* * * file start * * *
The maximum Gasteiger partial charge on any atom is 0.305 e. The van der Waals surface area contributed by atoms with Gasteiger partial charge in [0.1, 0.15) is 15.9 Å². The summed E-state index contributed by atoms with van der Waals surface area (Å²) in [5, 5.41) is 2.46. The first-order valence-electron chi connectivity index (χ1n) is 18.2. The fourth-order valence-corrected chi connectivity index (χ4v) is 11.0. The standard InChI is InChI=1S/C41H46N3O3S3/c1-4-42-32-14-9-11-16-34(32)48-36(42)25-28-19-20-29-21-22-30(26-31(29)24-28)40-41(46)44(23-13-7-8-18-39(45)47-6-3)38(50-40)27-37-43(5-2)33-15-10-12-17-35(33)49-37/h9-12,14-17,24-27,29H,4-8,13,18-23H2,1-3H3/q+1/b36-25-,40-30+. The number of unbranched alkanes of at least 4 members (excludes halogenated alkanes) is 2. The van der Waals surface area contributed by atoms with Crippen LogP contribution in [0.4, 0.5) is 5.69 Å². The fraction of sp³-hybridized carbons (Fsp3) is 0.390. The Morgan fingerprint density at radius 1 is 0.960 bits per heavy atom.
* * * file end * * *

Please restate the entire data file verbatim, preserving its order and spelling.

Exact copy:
The maximum Gasteiger partial charge on any atom is 0.305 e. The van der Waals surface area contributed by atoms with Gasteiger partial charge in [0.1, 0.15) is 15.9 Å². The summed E-state index contributed by atoms with van der Waals surface area (Å²) in [5, 5.41) is 2.46. The first-order valence-electron chi connectivity index (χ1n) is 18.2. The fourth-order valence-corrected chi connectivity index (χ4v) is 11.0. The standard InChI is InChI=1S/C41H46N3O3S3/c1-4-42-32-14-9-11-16-34(32)48-36(42)25-28-19-20-29-21-22-30(26-31(29)24-28)40-41(46)44(23-13-7-8-18-39(45)47-6-3)38(50-40)27-37-43(5-2)33-15-10-12-17-35(33)49-37/h9-12,14-17,24-27,29H,4-8,13,18-23H2,1-3H3/q+1/b36-25-,40-30+. The number of unbranched alkanes of at least 4 members (excludes halogenated alkanes) is 2. The van der Waals surface area contributed by atoms with Crippen LogP contribution in [0.4, 0.5) is 5.69 Å². The fraction of sp³-hybridized carbons (Fsp3) is 0.390. The Morgan fingerprint density at radius 1 is 0.960 bits per heavy atom.